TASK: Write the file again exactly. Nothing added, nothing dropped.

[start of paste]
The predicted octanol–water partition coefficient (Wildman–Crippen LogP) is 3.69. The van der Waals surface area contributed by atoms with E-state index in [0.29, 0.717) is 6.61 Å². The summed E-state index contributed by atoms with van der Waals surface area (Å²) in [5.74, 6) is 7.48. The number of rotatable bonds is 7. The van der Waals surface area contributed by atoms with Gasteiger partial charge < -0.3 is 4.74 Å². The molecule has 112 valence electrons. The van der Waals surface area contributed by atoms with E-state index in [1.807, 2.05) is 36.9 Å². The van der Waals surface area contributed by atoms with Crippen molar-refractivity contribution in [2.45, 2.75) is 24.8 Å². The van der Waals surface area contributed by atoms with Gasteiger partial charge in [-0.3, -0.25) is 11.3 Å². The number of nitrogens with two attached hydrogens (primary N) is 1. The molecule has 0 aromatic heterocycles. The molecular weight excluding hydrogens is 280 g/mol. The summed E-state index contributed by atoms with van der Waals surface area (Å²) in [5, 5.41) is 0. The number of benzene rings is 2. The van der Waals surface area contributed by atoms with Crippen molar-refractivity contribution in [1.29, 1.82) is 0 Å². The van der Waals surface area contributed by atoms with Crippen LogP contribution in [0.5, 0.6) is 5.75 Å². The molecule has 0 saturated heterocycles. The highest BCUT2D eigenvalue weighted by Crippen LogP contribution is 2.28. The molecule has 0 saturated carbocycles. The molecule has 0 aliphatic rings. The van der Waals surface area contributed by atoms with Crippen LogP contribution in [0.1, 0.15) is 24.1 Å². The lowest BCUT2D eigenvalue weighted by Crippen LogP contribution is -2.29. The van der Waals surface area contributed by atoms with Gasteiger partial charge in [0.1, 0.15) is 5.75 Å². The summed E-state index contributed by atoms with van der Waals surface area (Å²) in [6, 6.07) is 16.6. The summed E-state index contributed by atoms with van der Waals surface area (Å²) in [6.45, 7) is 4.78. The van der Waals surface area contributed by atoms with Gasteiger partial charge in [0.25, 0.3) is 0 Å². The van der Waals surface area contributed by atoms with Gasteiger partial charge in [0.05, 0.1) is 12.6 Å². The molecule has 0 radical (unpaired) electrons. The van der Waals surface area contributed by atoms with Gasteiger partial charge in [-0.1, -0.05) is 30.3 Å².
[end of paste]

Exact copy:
The predicted octanol–water partition coefficient (Wildman–Crippen LogP) is 3.69. The van der Waals surface area contributed by atoms with E-state index in [0.29, 0.717) is 6.61 Å². The summed E-state index contributed by atoms with van der Waals surface area (Å²) in [5.74, 6) is 7.48. The number of rotatable bonds is 7. The van der Waals surface area contributed by atoms with Gasteiger partial charge < -0.3 is 4.74 Å². The molecule has 112 valence electrons. The van der Waals surface area contributed by atoms with E-state index in [1.807, 2.05) is 36.9 Å². The van der Waals surface area contributed by atoms with Crippen molar-refractivity contribution in [2.45, 2.75) is 24.8 Å². The van der Waals surface area contributed by atoms with Gasteiger partial charge in [-0.3, -0.25) is 11.3 Å². The number of nitrogens with two attached hydrogens (primary N) is 1. The molecule has 0 aromatic heterocycles. The molecular weight excluding hydrogens is 280 g/mol. The summed E-state index contributed by atoms with van der Waals surface area (Å²) in [5, 5.41) is 0. The number of benzene rings is 2. The van der Waals surface area contributed by atoms with Crippen molar-refractivity contribution in [1.29, 1.82) is 0 Å². The van der Waals surface area contributed by atoms with Crippen LogP contribution in [0.5, 0.6) is 5.75 Å². The molecule has 0 saturated heterocycles. The highest BCUT2D eigenvalue weighted by Crippen LogP contribution is 2.28. The molecule has 0 saturated carbocycles. The molecule has 0 aliphatic rings. The van der Waals surface area contributed by atoms with Crippen LogP contribution in [0.1, 0.15) is 24.1 Å². The lowest BCUT2D eigenvalue weighted by Crippen LogP contribution is -2.29. The van der Waals surface area contributed by atoms with Gasteiger partial charge in [0.1, 0.15) is 5.75 Å². The summed E-state index contributed by atoms with van der Waals surface area (Å²) in [6, 6.07) is 16.6. The summed E-state index contributed by atoms with van der Waals surface area (Å²) in [6.45, 7) is 4.78. The van der Waals surface area contributed by atoms with Gasteiger partial charge in [0.25, 0.3) is 0 Å². The van der Waals surface area contributed by atoms with Gasteiger partial charge in [0.05, 0.1) is 12.6 Å². The molecule has 0 radical (unpaired) electrons. The van der Waals surface area contributed by atoms with Gasteiger partial charge in [-0.1, -0.05) is 30.3 Å².